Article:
Beyond leading-twist PDFs from lattice QCD: GPDs and twist-3 PDFs

Lattice QCD (LQCD) is a theoretical non-perturbative approach for studying QCD dynamics numerically from first principles. LQCD is widely used for hadron structure calculations and is becoming a reliable tool, striving to control various sources of systematic uncertainties. Parton distribution functions (PDFs) have a central role in understanding the hadron structure and have been calculated in lattice QCD mainly via their Mellin moments.

In this talk, I will present selected results using an alternative new method to access PDFs proposed by X. Ji in 2013. This is the so-called quasi-distribution method, which relies on matrix elements of fast-moving hadrons and non-local operators. These are matched to the light-cone PDFs using Large Momentum Effective Theory (LaMET). The main focus of the talk is to demonstrate a novel calculation of twist-3 gT PDF, explored in lattice QCD for the first time. I will also show results from the first calculation of the chiral-even unpolarized and helicity quark generalized parton distributions (GPDs), extracted from numerical simulations of lattice QCD. The calculation is performed on one ensemble of two degenerate light, a strange and a charm quark (Nf=2+1+1) of maximally twisted mass fermions with a clover term, reproducing a pion mass of 260 MeV.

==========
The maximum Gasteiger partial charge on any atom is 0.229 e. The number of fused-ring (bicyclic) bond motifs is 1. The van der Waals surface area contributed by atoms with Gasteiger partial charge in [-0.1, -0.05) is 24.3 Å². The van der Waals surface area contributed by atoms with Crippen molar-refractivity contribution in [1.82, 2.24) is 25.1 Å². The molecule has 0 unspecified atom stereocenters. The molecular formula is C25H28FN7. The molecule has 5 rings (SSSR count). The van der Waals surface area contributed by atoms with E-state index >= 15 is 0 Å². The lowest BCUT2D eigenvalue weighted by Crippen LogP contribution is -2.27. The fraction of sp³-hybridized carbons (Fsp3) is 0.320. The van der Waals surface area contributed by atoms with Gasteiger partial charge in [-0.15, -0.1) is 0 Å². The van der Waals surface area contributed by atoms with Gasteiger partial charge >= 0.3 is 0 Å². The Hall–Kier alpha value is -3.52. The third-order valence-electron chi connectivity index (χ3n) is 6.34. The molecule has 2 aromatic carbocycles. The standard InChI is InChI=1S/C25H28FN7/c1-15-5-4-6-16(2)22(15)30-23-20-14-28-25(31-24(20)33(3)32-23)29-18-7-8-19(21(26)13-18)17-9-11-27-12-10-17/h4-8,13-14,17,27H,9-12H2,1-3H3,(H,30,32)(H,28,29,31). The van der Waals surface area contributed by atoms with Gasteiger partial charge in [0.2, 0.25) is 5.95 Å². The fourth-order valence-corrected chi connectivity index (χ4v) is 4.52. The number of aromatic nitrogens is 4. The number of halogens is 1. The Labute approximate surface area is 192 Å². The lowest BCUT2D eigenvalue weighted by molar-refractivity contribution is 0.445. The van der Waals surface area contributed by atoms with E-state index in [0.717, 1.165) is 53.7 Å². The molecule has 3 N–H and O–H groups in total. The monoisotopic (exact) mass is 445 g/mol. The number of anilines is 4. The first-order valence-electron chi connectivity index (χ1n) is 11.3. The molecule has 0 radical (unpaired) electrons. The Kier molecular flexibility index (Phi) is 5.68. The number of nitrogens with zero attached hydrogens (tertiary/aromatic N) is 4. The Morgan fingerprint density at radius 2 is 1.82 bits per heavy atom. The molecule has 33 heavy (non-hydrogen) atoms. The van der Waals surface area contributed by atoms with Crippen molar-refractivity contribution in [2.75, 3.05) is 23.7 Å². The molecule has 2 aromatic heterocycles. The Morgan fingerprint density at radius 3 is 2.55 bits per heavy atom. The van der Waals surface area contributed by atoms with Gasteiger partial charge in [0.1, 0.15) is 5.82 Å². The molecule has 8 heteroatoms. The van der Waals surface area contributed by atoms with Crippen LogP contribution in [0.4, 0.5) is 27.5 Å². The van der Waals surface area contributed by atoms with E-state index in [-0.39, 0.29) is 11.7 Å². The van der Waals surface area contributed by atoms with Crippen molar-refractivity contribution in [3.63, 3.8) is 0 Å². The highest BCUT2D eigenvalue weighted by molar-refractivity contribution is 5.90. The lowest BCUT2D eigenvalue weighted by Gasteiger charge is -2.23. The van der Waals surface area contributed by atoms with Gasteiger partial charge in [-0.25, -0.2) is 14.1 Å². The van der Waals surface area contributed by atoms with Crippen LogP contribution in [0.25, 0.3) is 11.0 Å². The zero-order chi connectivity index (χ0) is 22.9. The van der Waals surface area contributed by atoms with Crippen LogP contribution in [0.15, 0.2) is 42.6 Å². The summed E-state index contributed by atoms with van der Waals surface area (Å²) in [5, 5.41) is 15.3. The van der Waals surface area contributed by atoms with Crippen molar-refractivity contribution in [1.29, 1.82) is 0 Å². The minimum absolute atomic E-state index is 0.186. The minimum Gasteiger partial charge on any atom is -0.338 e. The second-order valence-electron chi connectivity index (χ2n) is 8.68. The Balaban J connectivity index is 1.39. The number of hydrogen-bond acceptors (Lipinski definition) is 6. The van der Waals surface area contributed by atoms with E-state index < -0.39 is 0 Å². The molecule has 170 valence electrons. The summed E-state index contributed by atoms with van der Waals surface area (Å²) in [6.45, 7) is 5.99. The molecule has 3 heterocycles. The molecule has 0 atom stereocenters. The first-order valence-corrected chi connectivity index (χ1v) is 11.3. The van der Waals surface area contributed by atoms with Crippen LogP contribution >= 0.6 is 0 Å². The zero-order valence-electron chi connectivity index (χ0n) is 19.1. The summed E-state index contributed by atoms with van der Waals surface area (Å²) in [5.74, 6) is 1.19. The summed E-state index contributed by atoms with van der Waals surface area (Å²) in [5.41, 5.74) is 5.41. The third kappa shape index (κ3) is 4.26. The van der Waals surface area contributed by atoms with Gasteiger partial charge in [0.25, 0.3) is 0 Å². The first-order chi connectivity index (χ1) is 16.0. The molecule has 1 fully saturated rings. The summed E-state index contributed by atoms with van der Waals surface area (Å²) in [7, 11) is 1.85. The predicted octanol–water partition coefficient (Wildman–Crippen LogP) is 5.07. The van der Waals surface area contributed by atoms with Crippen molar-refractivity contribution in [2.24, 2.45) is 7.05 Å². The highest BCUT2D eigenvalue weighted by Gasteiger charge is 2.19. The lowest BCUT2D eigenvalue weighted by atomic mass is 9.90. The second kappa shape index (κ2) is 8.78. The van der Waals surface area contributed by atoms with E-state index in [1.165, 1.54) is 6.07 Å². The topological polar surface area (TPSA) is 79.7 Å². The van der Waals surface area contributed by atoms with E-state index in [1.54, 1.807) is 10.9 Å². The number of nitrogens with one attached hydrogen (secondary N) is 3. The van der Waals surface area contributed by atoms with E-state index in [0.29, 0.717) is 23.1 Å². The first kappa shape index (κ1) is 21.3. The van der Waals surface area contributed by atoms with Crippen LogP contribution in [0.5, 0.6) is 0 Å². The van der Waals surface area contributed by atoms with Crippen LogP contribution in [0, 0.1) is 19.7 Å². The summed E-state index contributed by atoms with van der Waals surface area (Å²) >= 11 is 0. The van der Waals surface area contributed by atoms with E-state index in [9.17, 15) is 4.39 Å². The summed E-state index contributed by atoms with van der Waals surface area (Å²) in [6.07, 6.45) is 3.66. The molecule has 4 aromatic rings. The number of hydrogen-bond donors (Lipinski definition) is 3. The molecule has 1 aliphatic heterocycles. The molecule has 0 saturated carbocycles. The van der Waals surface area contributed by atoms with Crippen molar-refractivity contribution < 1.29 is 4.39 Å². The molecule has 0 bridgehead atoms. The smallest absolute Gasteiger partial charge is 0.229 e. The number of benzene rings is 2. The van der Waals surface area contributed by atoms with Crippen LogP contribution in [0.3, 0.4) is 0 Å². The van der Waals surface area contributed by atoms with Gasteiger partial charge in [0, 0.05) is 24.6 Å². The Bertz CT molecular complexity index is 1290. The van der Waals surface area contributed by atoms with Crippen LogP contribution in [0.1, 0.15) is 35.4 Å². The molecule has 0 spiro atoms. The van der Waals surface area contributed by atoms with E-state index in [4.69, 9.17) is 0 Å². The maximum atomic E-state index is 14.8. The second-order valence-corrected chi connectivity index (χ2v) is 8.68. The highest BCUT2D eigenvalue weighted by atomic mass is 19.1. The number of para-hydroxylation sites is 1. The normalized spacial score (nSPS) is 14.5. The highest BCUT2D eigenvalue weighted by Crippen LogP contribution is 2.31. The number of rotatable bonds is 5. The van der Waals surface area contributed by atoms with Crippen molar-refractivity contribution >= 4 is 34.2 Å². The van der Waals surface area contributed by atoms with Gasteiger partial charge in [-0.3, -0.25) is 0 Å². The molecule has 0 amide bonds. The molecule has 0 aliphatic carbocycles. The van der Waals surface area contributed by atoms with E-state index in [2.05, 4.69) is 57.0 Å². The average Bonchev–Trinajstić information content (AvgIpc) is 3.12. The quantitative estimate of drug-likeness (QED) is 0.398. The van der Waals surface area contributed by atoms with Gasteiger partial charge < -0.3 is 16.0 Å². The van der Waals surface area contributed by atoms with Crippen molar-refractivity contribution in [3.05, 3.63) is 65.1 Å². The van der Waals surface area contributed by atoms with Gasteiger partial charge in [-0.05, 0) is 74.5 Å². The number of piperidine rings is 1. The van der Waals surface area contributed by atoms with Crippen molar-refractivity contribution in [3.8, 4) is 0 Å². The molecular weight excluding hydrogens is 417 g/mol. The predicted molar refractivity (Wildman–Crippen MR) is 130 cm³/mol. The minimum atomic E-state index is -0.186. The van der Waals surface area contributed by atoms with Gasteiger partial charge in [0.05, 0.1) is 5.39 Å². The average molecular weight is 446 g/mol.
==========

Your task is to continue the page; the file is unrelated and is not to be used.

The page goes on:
Date:
-
Location:
online
Type of Event (for grouping events):

New Limit on the Permanent Electric Dipole Moment of 129Xe using 3He Comagnetometry and SQUID Detection

We report results of a new technique to measure the electric dipole moment of 129Xe with 3He comagnetometry. Both species are polarized using spin-exchange optical pumping, transferred to a measurement cell, and transported into a magnetically shielded room, where SQUID magnetometers detect free precession in applied electric and magnetic fields. The result from a one-week measurement campaign in 2017 and a 2.5 week campaign in 2018, combined with detailed study of systematic effects, is dA(129Xe)=(1.4±6.6stat±2.0syst)×10−28 ecm. This corresponds to an upper limit of |dA(129Xe)|<1.4×10−27ecm (95% CL), a factor of five more sensitive than the limit set in 2001.

 

Meeting Recording:
 
Date:
-
Location:
online
Type of Event (for grouping events):

A Theoretically Grand Tour of Compton Scattering and Nucleon Polarisabilities